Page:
Moving in for the kill, Keith wasted no time in summoning Dougal, his driver, and taking me aside. “Do us a favour Chris,” he mumbled. “Just keep him talking for a while.” By then, of course, I knew exactly what was going on. “We’ll see you back at the hotel, dear boy,” said Keith as he and his aide-de-camp escorted his wife from the concert hall. She seemed more than willing to accompany them, too, perhaps already anticipating delights that might lie in store, and I remember watching their backs as they headed down the wide corridor to the stage door, she like a lamb to the slaughter, closely flanked by Keith, carrying a fresh bottle of champagne, and Dougal, ever willing to ease the passage of his master’s pleasure.
         Turning around to her other half I played my part in this shameful plot, continuing to chat with him for a good 15 minutes after they’d left. He was clearly unaware of the grave risk involved in abandoning his lovely wife to Keith Moon, especially when post-gig adrenalin was still coursing through his veins. I eventually declined his offer of a lift back to the hotel, but being a local man he knew where it was anyway. “See you there,” I said when I left with someone else from the Who’s entourage.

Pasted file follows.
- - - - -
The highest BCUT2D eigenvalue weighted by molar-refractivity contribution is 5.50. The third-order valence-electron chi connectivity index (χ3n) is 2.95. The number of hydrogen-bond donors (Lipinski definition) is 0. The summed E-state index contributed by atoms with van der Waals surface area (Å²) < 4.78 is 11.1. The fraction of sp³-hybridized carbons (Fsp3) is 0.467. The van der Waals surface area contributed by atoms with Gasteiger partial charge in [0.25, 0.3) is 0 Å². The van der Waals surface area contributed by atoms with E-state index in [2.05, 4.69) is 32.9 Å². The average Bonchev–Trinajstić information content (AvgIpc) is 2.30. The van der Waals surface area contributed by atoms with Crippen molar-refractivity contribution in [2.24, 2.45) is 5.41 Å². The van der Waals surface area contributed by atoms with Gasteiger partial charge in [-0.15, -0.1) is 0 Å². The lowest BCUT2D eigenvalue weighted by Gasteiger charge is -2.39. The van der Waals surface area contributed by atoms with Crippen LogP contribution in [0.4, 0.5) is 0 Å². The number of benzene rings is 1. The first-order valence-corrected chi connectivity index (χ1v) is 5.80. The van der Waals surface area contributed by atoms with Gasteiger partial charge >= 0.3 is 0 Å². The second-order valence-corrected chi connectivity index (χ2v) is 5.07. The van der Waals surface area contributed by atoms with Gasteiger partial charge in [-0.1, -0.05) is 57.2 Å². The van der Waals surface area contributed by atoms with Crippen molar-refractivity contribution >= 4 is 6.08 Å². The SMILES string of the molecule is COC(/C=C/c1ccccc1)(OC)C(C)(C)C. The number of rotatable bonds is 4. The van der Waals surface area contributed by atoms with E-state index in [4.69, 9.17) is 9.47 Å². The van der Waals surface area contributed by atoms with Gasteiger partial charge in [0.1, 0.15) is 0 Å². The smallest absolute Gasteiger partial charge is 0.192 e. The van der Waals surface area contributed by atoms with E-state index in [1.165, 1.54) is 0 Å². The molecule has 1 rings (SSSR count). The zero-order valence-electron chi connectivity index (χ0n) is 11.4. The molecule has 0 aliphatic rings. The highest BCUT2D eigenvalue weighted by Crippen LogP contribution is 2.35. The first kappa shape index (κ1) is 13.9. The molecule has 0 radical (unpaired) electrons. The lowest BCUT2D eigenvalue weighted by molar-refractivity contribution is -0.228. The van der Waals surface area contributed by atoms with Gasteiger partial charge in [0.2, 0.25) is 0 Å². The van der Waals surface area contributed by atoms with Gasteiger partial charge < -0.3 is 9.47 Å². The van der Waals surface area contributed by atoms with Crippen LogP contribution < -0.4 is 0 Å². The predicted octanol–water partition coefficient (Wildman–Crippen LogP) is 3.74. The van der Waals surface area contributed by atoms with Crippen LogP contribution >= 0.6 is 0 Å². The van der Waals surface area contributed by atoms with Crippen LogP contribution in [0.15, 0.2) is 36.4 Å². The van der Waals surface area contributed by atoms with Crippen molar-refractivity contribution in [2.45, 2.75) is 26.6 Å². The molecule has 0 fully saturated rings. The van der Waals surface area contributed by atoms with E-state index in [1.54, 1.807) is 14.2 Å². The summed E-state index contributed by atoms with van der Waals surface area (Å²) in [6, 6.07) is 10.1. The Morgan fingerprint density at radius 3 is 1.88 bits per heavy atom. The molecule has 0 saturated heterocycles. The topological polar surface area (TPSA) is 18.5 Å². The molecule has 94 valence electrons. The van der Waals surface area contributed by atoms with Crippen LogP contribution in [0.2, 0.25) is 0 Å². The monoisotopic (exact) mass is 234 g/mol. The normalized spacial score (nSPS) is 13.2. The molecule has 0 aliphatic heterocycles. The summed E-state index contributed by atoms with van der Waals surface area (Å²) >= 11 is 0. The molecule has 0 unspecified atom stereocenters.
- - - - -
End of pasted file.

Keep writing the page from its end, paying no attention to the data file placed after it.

When I got back to the hotel Keith’s Roller was parked outside but, of course, its occupants were nowhere to be seen, and before long the bloke arrived too, and was hanging out in the lobby wondering what had happened to them. It was an old- fashioned hotel, quite small but quite upmarket, with a cosy little bar opposite the reception. There was a bunch of us from the Who party in this bar by now, including John (but not Pete or Roger) and as it filled up with more and more Who people he kept coming in and asking if anyone knew where Keith was. “No idea mate,” we said. “Why not have a drink until he turns up?” Of course, we all knew - or guessed - what was going on and he was probably coming to the same conclusion, not that he could do a thing about it.